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Do You Have the Guts to Buy?

Paul Elliott
October 11, 2008

It was Christmas 1999. I was on the phone with an old pal. A few months back, he'd tipped me to a local scientist who claimed he could crack the human genome. There was an IPO. I bought in and forgot all about it.

What the heck is going on here?
You'll recall that the genome story was hot, but this was nuts. By Christmas, the stock was doubling every week. Turns out, some Fool named David Gardner bought it for his Rule Breaker portfolio.

Rule Breaker. I'll never forget the day I heard those two words. In December 1999, I had no idea what they meant, but these Fools were moving the market.

If you're a regular here, you may have heard that Rule Breaker investing is back. But it's probably not what you think. It's certainly not what I thought when I heard those two words on the phone.

For one thing, it's not all tech
Sure, there was some tech in the original Rule Breaker portfolio. David Gardner told his readers to buy AOL way back in 1994. Another well-timed play on Lucent, now called Alcatel-Lucent (Nasdaq: ALU  ) , and a gutsy short call on Sirius Satellite Radio (Nasdaq: SIRI  ) followed.

But Rule Breakers was never all tech. ExxonMobil (NYSE: XOM  ) was in the original portfolio. So was AT&T. David is still a big fan of FedEx (NYSE: FDX  ) , and he insists that low-tech Starbucks is the perfect Rule Breaker.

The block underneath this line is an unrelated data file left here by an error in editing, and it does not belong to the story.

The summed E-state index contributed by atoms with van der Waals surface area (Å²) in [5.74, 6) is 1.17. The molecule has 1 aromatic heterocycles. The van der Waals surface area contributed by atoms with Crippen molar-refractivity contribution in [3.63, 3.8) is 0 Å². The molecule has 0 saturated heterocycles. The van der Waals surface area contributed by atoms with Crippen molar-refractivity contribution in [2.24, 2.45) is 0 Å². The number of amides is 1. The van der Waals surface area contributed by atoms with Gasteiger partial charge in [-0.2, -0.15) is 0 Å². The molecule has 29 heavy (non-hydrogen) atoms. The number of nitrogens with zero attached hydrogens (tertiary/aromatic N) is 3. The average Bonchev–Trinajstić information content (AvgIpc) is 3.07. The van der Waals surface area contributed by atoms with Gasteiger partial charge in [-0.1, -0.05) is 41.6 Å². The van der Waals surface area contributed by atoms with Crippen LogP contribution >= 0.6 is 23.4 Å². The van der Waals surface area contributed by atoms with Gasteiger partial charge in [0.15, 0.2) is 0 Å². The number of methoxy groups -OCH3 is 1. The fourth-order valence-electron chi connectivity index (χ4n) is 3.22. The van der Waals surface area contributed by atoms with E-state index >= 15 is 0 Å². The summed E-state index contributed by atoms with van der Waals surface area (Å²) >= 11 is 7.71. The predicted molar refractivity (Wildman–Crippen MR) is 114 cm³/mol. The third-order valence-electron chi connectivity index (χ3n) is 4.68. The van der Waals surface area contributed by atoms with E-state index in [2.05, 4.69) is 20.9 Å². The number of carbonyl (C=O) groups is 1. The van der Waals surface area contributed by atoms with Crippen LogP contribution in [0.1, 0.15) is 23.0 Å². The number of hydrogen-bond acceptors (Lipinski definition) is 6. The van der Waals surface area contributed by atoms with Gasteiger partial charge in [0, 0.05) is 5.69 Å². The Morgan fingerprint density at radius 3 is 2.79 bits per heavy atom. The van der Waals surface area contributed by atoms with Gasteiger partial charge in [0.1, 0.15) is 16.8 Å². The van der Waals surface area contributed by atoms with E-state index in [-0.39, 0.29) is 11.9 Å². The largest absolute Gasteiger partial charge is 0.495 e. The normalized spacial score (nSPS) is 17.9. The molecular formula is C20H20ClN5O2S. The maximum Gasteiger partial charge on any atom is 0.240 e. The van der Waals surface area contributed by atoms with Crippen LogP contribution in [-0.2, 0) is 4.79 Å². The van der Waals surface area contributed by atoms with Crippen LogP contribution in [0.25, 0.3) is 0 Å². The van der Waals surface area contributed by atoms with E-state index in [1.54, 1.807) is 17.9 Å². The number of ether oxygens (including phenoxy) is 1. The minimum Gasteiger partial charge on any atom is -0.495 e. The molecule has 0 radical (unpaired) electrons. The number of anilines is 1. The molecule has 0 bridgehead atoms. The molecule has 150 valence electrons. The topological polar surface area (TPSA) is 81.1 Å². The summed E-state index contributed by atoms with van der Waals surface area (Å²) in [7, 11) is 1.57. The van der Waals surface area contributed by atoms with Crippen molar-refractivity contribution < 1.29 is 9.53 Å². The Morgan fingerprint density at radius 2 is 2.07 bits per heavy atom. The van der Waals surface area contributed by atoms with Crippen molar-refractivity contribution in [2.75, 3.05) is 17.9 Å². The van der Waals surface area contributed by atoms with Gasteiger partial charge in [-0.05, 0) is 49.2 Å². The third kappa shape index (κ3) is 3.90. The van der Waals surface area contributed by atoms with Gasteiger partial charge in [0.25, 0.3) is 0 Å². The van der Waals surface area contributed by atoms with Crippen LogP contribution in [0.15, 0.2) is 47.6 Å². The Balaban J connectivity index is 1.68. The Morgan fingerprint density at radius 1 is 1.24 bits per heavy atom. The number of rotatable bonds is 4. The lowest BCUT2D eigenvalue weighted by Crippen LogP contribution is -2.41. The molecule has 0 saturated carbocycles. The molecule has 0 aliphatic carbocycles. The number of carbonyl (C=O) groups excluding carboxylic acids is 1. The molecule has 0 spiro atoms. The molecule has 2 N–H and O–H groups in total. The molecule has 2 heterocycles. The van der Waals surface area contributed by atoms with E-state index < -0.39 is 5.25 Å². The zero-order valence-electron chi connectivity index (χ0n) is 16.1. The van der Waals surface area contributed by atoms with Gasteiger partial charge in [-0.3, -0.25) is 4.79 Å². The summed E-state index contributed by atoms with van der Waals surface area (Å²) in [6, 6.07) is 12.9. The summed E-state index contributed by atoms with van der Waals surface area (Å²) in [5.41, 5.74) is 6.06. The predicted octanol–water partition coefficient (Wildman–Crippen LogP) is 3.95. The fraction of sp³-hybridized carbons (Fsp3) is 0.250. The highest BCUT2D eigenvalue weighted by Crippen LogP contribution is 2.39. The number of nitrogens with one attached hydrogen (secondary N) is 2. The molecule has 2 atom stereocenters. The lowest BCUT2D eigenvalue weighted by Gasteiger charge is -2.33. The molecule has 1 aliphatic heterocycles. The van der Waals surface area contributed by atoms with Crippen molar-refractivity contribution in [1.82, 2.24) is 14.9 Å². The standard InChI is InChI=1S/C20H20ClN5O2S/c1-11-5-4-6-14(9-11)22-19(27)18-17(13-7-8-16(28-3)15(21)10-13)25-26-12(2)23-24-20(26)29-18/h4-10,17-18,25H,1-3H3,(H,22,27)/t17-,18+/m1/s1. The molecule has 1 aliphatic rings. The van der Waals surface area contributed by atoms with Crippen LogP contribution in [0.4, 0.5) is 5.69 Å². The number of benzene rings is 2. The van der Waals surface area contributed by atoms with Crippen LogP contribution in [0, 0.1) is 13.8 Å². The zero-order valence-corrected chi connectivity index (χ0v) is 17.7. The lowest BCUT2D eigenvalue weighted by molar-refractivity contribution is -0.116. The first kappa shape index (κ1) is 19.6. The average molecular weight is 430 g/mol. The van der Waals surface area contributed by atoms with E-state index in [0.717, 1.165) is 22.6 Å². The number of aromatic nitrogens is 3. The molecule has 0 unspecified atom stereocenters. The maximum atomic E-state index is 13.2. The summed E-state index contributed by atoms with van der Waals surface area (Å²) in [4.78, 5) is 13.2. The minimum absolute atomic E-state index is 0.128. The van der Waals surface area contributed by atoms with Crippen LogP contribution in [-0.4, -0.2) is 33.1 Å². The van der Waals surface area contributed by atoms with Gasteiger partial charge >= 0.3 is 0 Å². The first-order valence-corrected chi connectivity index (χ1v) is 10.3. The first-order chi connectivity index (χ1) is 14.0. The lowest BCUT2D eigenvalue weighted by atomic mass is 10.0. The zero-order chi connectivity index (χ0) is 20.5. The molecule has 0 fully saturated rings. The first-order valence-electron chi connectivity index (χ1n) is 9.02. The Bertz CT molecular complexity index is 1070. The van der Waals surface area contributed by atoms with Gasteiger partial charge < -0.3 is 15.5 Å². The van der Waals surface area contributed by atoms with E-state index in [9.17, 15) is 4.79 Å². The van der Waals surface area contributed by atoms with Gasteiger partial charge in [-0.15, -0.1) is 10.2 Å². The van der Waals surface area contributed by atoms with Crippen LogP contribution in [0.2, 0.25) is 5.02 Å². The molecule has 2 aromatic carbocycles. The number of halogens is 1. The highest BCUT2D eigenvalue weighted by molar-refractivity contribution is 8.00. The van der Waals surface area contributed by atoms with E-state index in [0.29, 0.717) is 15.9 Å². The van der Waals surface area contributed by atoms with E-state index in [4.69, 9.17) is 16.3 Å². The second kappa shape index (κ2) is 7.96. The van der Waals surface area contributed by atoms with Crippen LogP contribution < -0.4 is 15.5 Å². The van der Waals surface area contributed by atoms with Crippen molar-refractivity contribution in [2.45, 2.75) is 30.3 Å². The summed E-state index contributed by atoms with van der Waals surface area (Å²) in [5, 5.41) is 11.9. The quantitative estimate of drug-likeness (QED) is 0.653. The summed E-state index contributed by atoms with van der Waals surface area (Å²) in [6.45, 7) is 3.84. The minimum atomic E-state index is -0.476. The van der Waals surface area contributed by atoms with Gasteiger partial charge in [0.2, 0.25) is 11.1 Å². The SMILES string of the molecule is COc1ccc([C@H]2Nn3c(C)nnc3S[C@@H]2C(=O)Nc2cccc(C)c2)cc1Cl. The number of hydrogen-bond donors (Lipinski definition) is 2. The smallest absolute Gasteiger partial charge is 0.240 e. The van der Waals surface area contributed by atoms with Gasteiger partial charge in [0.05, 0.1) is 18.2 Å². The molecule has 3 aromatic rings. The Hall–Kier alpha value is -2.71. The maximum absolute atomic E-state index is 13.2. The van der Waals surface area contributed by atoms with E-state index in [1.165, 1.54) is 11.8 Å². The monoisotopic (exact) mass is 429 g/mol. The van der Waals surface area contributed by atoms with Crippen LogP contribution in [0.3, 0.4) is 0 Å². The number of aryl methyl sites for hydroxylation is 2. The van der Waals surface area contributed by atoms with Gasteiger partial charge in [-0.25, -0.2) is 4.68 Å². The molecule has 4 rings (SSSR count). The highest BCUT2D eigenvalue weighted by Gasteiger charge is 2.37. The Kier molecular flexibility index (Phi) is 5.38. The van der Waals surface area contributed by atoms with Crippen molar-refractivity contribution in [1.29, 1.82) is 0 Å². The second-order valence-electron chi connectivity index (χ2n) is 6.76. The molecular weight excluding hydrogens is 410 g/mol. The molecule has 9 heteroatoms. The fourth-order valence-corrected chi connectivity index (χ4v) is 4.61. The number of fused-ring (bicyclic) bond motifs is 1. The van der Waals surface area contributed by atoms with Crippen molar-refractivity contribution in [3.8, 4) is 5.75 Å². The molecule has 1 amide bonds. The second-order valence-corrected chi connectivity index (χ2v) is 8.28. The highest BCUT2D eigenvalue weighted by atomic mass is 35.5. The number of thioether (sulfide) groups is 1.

So, what makes Starbucks a Rule Breaker? There's no second fiddle, according to David. Where's the Pepsi to Starbucks' Coke? That's what makes Starbucks a Rule Breaker. If you bought Starbucks along with David in 1998 -- I wish I had -- you're one, too.

So just what makes a Rule Breaker investor?
To find out, I caught up with David Gardner and asked him. His reply? "It's an investor who can embrace the contrary nature of paying up for great growth stocks."

This is important. After all, great growth companies rarely look "cheap" to value-oriented investors -- witness Adobe Systems (Nasdaq: ADBE  ) , king of the PDF and a 10-bagger. Like David says, you had to pay up for a company like Adobe in